Ultra Marathon Training: Crush Expectations

Most people running their first, or second, or third ultra marathon carry expectations into the race. They had training expectations; they planned the miles and hours they'd have to train, running and strengthening and stretching their way to ultra endurance. When...

Fasted Running Is Your Best Friend: 3 Reasons To Try It

For thirteen miles, I felt invincible. For the final three, I wasn't sure I'd finish. I felt like I did near the end of my first 100 mile race, although with much less lower body-body pain. It was an ultra marathon replication. I smiled during those long, arduous...

The Best Ultra Marathons: Is Yours On The List?

"What's the best ultra marathon?" Is it the most remote or adventurous like Marathon des Sables, the most challenging like Badwater or the H.U.R.T 100, or is it simply your first 100 miler, the one that breaks you into the world of ultra-endurance? Is it the race that...

Ultra Marathon DNF: Yes, You Failed. Yes, It’s Okay.

I was perusing some online ultramarathon running groups last weekend and came across a post about DNFs in ultrarunning. DNF stands for "Did Not Finish;" the participants name is not published and no belt buckle is awarded. The DNF is dreaded by many as hot-spots and...

UltraMarathon Pain Management: The Pain Cave

What is your perspective on ultramarathon running? Adventurous and exhilarating? Calming and therapeutic? Full of pain and suffering? Pain management has much to do with your perspective on running an ultramarathon. What is your perspective? Why do you run an...

share this post

Book of the Month:

Can't Hurt Me: Master Your Mind and Defy the Odds is a dive into the demons that plagued David Goggins -elite ultra endurance athlete and Navy SEAL- through his early life and an exploration of what it took for him to become a master of his own mind against all statistical odds. His tools for mental stimulation and growth are useful for anyone interested in venturing into endurance sports, becoming a better person, and mastering his or her mind. A must read!

Light 2 Light 50 Race Report: First Ultra Marathon Victory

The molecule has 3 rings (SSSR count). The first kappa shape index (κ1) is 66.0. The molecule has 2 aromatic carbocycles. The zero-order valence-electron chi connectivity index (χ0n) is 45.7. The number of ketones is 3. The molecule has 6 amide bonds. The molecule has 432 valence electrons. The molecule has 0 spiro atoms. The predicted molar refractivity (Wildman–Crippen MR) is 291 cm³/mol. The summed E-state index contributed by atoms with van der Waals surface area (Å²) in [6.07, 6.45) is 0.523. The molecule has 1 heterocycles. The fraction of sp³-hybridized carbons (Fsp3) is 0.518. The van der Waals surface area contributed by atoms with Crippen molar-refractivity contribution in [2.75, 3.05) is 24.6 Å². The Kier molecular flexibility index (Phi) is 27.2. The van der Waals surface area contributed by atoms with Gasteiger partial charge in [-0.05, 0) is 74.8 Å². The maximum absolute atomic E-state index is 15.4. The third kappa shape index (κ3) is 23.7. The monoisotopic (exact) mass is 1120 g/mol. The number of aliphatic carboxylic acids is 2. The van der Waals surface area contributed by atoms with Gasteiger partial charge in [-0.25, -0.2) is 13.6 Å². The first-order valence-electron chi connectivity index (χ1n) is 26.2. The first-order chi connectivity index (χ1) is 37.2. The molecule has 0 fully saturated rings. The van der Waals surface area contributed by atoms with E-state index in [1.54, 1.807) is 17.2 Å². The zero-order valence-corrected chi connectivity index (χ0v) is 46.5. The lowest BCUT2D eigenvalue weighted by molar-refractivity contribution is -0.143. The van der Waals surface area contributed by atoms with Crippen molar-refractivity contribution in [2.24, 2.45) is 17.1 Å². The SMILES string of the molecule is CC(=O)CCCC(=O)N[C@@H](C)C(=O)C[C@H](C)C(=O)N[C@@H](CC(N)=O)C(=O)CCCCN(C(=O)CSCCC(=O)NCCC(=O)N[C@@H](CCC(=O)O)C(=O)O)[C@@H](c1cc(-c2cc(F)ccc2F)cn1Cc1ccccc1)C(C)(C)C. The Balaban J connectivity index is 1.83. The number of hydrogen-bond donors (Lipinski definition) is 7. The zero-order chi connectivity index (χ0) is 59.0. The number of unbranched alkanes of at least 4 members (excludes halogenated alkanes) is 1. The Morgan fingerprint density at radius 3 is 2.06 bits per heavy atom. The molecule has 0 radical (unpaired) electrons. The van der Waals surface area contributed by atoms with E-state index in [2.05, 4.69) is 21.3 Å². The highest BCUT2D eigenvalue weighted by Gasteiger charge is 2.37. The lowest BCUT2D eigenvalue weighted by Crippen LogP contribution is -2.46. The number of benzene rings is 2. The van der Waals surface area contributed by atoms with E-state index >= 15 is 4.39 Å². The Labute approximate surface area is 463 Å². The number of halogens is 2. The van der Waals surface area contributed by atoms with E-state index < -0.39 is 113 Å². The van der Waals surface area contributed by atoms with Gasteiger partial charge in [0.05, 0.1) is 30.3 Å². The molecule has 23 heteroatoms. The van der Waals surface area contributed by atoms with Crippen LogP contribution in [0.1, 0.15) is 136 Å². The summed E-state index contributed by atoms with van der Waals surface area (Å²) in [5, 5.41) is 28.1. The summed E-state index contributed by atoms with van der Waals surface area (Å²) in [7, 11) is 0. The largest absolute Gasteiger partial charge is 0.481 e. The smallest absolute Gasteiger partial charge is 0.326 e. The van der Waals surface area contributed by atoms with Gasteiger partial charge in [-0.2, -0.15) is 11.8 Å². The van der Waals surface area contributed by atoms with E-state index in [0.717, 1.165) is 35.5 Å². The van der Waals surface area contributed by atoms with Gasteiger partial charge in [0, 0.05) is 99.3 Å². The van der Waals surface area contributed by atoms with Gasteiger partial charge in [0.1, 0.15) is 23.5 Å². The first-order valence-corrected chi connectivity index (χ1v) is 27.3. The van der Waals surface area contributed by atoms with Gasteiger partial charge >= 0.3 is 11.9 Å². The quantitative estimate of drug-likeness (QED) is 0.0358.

Ultra marathon running isn't about winning, unless it is. Ultra marathon running is subjective; a person's journey through the darkness, down the Wicked Trail, is driven by his or her own passions, fears, and desires. This journey into pain is driven by his or her own...

Ultra Marathon Training: Crush Expectations

Most people running their first, or second, or third ultra marathon carry expectations into the race. They had training expectations; they planned the miles and hours they'd have to train, running and strengthening and stretching their way to ultra endurance. When...

Fasted Running Is Your Best Friend: 3 Reasons To Try It

For thirteen miles, I felt invincible. For the final three, I wasn't sure I'd finish. I felt like I did near the end of my first 100 mile race, although with much less lower body-body pain. It was an ultra marathon replication. I smiled during those long, arduous...

The Best Ultra Marathons: Is Yours On The List?

"What's the best ultra marathon?" Is it the most remote or adventurous like Marathon des Sables, the most challenging like Badwater or the H.U.R.T 100, or is it simply your first 100 miler, the one that breaks you into the world of ultra-endurance? Is it the race that...

Ultra Marathon DNF: Yes, You Failed. Yes, It’s Okay.

I was perusing some online ultramarathon running groups last weekend and came across a post about DNFs in ultrarunning. DNF stands for "Did Not Finish;" the participants name is not published and no belt buckle is awarded. The DNF is dreaded by many as hot-spots and...

UltraMarathon Pain Management: The Pain Cave

What is your perspective on ultramarathon running? Adventurous and exhilarating? Calming and therapeutic? Full of pain and suffering? Pain management has much to do with your perspective on running an ultramarathon. What is your perspective? Why do you run an...

share this post